The plasma lab at Chemelot should accelerate the development of this technology. TNO researcher Hans Linden: ‘We have taken the first steps with acetylene. We now have plans for the construction of a serious pilot plant in Geleen, with dimensions of approximately ten by fifteen metres. For the time being, the major challenge is to make this route affordable.’ For example, if the CO2 price continues to rise, this route may eventually settle itself.

The fact that acetylene is very reactive offers interesting opportunities for chemistry on the one hand, but also major challenges for storage. That is why the plasma laboratory is also investigating routes to produce ethylene, the most commonly used building block in current chemistry, from methane. The advantage is that ethylene is much more manageable. Linden: ‘We can produce ethylene by using part of the hydrogen to hydrogenate acetylene. But then you still sacrifice a significant part of your hydrogen. It would therefore be better if we could produce high percentages of ethene ourselves in the plasma process. That is a challenging puzzle.”

From existing to new

Not only chemical clusters such as BASF’s Verbund sites in Ludwigshafen, Antwerp and Schwarzheide will undergo a complete transition in the coming decades. Many power plants are also undergoing a total metamorphosis. This became apparent during the visit to the RWE power plant in Eemshaven. The ultramodern coal-fired power station has already been partly converted to biomass, but that is only the beginning.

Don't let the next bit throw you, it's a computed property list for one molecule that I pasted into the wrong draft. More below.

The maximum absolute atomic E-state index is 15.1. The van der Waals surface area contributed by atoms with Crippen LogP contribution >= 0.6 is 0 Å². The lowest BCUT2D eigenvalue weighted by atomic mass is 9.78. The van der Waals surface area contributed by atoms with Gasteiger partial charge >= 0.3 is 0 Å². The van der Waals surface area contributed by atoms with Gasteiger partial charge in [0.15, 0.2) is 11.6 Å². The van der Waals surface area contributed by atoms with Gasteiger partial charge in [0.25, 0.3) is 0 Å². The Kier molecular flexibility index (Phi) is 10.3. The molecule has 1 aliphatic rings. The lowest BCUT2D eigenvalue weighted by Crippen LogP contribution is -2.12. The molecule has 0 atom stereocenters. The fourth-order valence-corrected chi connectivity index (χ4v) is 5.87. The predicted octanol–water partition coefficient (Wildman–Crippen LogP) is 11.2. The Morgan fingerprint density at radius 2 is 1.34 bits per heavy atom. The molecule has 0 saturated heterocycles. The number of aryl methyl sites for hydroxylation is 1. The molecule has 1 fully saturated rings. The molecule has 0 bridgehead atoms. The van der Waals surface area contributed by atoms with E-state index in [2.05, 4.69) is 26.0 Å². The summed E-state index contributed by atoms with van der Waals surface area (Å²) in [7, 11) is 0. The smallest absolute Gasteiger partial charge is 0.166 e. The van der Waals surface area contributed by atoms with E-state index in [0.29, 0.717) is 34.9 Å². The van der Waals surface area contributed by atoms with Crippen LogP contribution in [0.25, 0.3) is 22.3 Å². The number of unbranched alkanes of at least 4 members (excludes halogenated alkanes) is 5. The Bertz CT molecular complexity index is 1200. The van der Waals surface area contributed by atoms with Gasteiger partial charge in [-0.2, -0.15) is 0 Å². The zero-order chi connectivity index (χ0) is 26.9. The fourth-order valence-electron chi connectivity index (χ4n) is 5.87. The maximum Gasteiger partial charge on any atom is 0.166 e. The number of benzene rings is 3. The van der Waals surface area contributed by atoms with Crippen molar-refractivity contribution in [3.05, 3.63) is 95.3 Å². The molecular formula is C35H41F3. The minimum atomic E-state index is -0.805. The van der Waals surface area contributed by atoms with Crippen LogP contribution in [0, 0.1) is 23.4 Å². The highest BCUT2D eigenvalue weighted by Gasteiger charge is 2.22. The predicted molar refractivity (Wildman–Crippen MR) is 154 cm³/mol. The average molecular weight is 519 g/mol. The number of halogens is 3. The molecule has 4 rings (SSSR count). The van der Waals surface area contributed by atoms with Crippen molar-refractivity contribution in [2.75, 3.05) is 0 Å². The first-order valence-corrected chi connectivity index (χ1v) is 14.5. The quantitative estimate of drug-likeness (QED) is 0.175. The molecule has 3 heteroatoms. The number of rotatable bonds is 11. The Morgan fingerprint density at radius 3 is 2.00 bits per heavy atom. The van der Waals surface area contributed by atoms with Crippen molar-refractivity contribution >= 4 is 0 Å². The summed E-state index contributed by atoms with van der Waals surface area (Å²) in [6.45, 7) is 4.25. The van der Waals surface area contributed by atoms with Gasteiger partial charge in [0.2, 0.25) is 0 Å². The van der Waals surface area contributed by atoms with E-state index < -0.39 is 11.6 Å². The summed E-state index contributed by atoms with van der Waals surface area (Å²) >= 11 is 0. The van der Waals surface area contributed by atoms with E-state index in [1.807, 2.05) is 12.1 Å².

RWE also recently bought Vattenfall’s adjacent natural gas-fired Magnum power station, which will soon also be able to burn hydrogen. And it doesn’t stop there. In ten years’ time, RWE’s contiguous site in Eemshaven will be transformed into an energy and raw materials hub. Think of green hydrogen production, including with the power from the Hollandse Kust West (HKW) VII offshore wind farm, which the energy group is currently constructing, with a capacity of 760 megawatts. The hydrogen can be supplied to chemical factories in the Eemsdelta, among others.